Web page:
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# Gold, never go down?

Discussion in 'Commodity Futures' started by sledged, May 31, 2010.

1. ### sledged

Is anyone bearish gold? Anyone have any recent articles where traders/analysts make a case for being bearish gold? I cant see how an asset goes straight up, never pulling back, no ones bearish.

2. ### The Big D

I'm bearish gold in the long term. The primary demand for gold is people who want to put it in vaults so they can say they have gold in a vault. That urge goes away in decent economic times. So the only way I can see to be bullish on gold is to assume that bad economic times will continue indefinitely. Every economic force in the world, not to mention the entire history of economic cycles, is arrayed against that outcome. So I can't really see my way clear to be a gold bull.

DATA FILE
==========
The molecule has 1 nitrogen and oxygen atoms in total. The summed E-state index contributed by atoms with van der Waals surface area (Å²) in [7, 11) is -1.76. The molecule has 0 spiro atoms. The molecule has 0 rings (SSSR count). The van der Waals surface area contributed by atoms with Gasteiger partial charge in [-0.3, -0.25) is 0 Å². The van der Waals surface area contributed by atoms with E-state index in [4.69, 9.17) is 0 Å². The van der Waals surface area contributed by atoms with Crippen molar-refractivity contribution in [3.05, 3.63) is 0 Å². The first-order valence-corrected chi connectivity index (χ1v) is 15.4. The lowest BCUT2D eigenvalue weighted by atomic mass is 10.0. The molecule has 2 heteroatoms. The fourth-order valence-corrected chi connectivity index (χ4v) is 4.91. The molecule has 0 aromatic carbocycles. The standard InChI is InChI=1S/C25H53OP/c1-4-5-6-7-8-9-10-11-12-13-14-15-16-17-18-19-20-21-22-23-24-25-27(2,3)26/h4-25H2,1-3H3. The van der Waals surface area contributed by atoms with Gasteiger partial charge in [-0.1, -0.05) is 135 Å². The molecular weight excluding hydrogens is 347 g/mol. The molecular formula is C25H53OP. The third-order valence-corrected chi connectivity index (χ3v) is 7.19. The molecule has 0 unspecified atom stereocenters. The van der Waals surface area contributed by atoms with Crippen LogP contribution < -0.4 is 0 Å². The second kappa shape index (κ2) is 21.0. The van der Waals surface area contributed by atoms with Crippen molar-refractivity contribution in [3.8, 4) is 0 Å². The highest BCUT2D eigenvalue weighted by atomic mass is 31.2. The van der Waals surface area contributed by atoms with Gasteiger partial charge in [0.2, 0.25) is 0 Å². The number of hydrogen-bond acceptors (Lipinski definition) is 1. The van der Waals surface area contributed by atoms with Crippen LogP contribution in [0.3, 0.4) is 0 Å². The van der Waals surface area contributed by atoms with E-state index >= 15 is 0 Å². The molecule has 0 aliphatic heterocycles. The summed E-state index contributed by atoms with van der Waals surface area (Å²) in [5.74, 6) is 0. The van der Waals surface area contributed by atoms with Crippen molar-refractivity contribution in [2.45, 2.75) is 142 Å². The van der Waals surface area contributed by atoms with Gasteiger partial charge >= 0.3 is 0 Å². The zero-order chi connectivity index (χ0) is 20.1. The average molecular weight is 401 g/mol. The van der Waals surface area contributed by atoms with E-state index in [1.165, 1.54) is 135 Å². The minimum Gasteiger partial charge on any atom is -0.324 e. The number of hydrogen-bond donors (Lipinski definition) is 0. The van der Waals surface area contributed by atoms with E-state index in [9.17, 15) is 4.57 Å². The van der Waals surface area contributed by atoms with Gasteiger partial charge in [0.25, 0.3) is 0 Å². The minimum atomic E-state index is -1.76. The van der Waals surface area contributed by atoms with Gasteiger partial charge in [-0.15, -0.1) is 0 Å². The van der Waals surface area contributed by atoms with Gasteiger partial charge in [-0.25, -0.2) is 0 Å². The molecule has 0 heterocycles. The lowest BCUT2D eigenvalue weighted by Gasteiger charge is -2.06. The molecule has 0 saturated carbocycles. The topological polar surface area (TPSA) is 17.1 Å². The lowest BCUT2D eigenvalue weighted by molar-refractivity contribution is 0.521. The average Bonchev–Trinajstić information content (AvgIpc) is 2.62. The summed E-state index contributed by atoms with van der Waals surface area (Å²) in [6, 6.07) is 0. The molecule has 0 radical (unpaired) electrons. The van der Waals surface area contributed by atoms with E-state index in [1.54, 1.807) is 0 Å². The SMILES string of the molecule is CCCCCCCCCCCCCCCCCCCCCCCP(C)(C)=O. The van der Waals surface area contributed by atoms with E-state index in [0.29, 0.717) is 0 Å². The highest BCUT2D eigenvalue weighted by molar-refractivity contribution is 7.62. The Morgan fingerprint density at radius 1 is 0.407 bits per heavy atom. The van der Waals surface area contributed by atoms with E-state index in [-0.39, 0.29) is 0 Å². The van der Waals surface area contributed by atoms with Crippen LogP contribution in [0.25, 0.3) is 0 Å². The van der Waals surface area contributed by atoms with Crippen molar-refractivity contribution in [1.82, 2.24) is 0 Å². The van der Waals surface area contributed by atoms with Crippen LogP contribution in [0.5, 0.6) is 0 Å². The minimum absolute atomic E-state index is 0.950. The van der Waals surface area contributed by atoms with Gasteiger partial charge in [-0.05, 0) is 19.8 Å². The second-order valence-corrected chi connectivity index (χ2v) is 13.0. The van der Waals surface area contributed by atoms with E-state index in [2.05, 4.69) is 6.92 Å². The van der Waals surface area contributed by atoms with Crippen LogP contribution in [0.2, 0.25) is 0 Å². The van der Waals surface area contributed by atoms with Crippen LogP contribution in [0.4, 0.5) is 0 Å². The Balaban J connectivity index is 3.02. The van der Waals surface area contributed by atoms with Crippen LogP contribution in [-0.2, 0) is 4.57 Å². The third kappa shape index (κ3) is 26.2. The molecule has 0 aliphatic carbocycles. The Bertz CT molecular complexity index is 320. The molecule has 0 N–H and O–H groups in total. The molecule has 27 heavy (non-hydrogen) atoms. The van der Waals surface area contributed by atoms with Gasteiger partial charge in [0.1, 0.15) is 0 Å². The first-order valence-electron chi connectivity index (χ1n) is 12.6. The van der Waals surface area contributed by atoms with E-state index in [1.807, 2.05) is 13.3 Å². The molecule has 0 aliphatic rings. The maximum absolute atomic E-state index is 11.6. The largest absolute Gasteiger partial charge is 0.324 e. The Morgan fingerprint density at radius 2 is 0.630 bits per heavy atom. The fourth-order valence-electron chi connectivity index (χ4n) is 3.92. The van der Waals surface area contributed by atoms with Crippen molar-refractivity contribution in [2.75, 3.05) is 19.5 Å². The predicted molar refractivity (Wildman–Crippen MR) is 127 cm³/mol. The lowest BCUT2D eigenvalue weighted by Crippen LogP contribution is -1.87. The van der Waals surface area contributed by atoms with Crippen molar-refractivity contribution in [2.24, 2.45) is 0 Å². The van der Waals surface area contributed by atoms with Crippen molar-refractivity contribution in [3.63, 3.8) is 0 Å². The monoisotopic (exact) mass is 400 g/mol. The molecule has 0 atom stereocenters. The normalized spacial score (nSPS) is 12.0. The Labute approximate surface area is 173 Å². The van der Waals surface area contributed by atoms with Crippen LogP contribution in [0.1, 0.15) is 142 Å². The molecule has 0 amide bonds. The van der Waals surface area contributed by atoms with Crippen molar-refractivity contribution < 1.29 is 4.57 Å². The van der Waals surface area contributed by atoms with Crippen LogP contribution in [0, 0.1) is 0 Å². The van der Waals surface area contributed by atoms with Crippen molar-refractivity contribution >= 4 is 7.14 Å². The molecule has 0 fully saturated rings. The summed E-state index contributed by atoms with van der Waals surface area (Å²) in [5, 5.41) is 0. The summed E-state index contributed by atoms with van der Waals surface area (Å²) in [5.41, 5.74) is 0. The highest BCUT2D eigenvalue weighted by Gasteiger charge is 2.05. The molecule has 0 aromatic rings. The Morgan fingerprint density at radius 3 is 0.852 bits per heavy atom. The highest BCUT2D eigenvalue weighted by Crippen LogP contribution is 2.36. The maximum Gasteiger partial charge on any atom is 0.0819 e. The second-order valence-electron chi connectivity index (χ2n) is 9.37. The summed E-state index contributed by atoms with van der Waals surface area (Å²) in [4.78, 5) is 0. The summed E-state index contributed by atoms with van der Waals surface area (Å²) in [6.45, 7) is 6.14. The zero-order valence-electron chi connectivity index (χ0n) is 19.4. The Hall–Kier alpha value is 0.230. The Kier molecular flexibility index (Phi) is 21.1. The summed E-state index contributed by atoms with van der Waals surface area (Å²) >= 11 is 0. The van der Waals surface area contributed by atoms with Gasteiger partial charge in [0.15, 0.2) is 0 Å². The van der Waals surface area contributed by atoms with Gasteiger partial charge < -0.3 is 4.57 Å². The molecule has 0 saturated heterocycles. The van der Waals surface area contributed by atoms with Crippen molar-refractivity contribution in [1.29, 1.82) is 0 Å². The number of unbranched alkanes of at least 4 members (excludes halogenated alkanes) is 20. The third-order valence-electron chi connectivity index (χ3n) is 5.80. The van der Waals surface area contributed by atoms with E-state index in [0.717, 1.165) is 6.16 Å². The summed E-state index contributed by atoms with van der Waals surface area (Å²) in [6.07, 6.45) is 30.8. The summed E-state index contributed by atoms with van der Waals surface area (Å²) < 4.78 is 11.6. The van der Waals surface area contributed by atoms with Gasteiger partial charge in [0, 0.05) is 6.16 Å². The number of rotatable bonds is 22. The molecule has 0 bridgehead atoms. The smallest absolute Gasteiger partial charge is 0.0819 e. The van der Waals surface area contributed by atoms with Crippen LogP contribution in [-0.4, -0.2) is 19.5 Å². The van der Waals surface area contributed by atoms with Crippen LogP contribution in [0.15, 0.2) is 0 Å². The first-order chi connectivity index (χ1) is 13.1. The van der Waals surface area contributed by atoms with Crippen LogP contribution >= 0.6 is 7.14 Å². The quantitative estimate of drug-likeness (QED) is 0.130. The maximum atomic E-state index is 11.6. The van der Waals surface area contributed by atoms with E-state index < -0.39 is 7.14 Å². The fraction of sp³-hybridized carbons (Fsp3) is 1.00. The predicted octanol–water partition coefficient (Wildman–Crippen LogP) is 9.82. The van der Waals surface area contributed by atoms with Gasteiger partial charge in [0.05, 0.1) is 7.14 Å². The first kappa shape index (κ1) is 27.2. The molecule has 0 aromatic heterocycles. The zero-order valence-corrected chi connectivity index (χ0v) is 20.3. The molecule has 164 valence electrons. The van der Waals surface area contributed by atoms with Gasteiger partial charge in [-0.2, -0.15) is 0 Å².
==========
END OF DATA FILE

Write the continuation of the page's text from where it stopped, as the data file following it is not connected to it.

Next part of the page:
3. ### niceneasy

"Will all the gold in the world fill 2 Olympic sized swimming pools?"

Density of gold: 19.30 gÂ·cm-3

g/cm3 equals 1000 kg/m3

thus:

19,300 kilos per cubic meter for gold

1 kilogram = 32.1507466 troy ounce

620,509 troy oz. per cubic meter

1 tonne = 32,150.7466 troy ounce

19.3 tonnes per cubic meter, acts to check and prove the "kilo per oz." and "tonne per oz." math is correct.

19,300 kilos = 19.3 metric tonnes per cubic meter.

155,000 tonnes of gold mined in all of human history
divided by 19.3 tonnes per cubic meter,
equals 8031 cubic meters!

Volume of an Olympic Swimming Pool?
http://hypertextbook.com/facts/2005/...yGilbert.shtml

25 meters by 50 meters by 2-3 meters deep = 25 x 50 x 2.5 = 3125 cubic meters